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decided: December 1, 1989.




Stephen A. Feldman, Dershaw & Feldman, Philadelphia, for petitioner.

Mary Frances Grabowski, Asst. Counsel, Harrisburg, for respondent.

Colins and Smith, JJ., and Barbieri, Senior Judge. Colins, J., dissents.

Author: Barbieri

[ 130 Pa. Commw. Page 53]

Raymond Buck (Petitioner) seeks review of the final order of the Secretary of the Department of Public Welfare (DPW) which granted in part and denied in part Petitioner's request for reconsideration of the amended order issued by the Acting Director of DPW's Office of Hearings and Appeals. The Secretary reversed the Acting Director's disallowance of a spousal deduction, but affirmed the Acting Director's determination that Petitioner's entire pension was available to pay for his nursing home care.

Issues presented for review are whether DPW erroneously determined ownership of Petitioner's pension; whether DPW violated Title XIX of the Social Security Act (Title XIX), 42 U.S.C. §§ 1396-1396p; and whether DPW violated federal and state constitutional rights to privacy, due process and equal protection. The final order of the Secretary of DPW is affirmed.

[ 130 Pa. Commw. Page 54]

Petitioner entered a nursing home in 1985 and, on April 22, 1987, his wife filed an application for medical assistance nursing home care benefits with the Philadelphia County Assistance Office (CAO) on his behalf. The CAO determined that Petitioner was eligible for medically needy medical assistance nursing home care benefits, effective May 1, 1987. After its initial authorization of assistance, however, the CAO discovered that it had miscalculated the amount of Petitioner's income available to meet the cost of his nursing home care. The CAO notified Petitioner of its intention to increase his patient pay amount*fn1 since it had considered only one-half, rather than all, of Petitioner's pension. In response to the CAO's proposed action, Petitioner initiated and exhausted administrative appeal proceedings and now seeks review by this Court.*fn2

We initially note that the medical assistance program is a federal-state program established by Title XIX. States electing to participate in this program receive federal financial assistance for certain medical services rendered to needy individuals, provided that the states comply with Title XIX and all implementing federal regulations. See 42 U.S.C. § 1396b(a); Harris v. McRae, 448 U.S. 297, 100 S.Ct. 2671, 65 L.Ed.2d 784 (1980). A participating state that elects to provide medical assistance to the medically needy is required to formulate reasonable standards for determining eligibility for, and the extent of, medical assistance. These standards must take into account only the income and resources available to the medically needy medical assistance applicant or recipient and provide for reasonable evaluation of any such income and resources. See 42 U.S.C. § 1396a(a)(17).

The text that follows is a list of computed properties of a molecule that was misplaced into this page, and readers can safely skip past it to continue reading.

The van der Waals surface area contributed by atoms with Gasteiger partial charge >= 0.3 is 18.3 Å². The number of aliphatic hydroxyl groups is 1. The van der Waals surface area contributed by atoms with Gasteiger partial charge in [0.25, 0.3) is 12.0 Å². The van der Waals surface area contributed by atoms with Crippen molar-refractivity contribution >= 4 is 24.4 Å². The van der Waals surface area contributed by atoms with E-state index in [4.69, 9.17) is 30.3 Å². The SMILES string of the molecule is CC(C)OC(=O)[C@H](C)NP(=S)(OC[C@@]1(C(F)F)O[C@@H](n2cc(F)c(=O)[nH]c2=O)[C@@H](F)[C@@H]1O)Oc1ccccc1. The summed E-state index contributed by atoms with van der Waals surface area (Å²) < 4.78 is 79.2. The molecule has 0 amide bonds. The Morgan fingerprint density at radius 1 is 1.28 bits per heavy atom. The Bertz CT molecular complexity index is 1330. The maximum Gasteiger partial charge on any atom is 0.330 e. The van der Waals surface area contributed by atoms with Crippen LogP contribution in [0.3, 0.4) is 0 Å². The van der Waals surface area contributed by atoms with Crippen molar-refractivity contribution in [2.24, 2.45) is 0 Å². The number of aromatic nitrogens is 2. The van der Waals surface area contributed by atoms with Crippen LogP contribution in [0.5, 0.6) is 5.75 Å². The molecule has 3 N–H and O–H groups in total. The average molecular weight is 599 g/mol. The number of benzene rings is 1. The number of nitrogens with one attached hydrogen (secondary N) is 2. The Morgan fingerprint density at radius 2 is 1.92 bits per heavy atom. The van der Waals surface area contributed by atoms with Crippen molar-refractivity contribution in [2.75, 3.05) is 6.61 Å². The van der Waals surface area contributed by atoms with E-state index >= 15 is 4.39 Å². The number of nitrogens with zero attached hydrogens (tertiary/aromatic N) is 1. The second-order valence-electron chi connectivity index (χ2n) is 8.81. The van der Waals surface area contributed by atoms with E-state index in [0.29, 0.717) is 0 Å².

[ 130 Pa. Commw. Page 55]

Federal regulations promulgated to implement Title XIX require medically needy applicants and recipients to take all necessary steps to acquire, inter alia, any pension or other retirement benefits to which they are entitled unless they can show good cause for not doing so. See 42 C.F.R. § 435.603. Once eligibility for medical assistance is determined, federal regulations direct that the state must reduce its payment to the medical institution or intermediate care facility rendering services to the medically needy by the amount that remains from the medically needy individual's total available income after making applicable deductions, including a deduction for the maintenance needs of the medically needy individual's noninstitutionalized spouse. See 42 C.F.R. § 435.832.

Section 5 of the Public Welfare Code, 62 P.S. § 442.1(2),*fn3 authorizes DPW to establish standards of financial eligibility for the medically needy. Eligibility standards for the medically needy who are in skilled and intermediate nursing care facilities are set forth at 55 Pa.Code § 177.83(b) which provides in pertinent part that:

(b) Exemption of resources will comply with the following:

(2) For the purpose of determining eligibility for persons receiving institutional care all resources available to meet the cost of institutional care except:

(ii) An amount necessary to maintain a spouse at an income level equal to the current SSI [supplementary security income] Federal-State payment level . . .

DPW regulations at 55 Pa.Code § 177.23(a) and (b) further direct that:

(a) Only resources which are legally available, . . . to the client are applied toward the resource limitation.

[ 130 Pa. Commw. Page 56]

(b) Real and personal property can have more than one owner. Establishing the type of ownership is essential in determining . . . availability . . .

(1) The following rebuttable presumptions apply in determining the availability of real and personal property resources:

(i) If a budget group member is the sole owner, assume that the resource is available.

Available means that a client has both ownership interest and the right to use or dispose of his interest. See 55 Pa.Code § 177.2.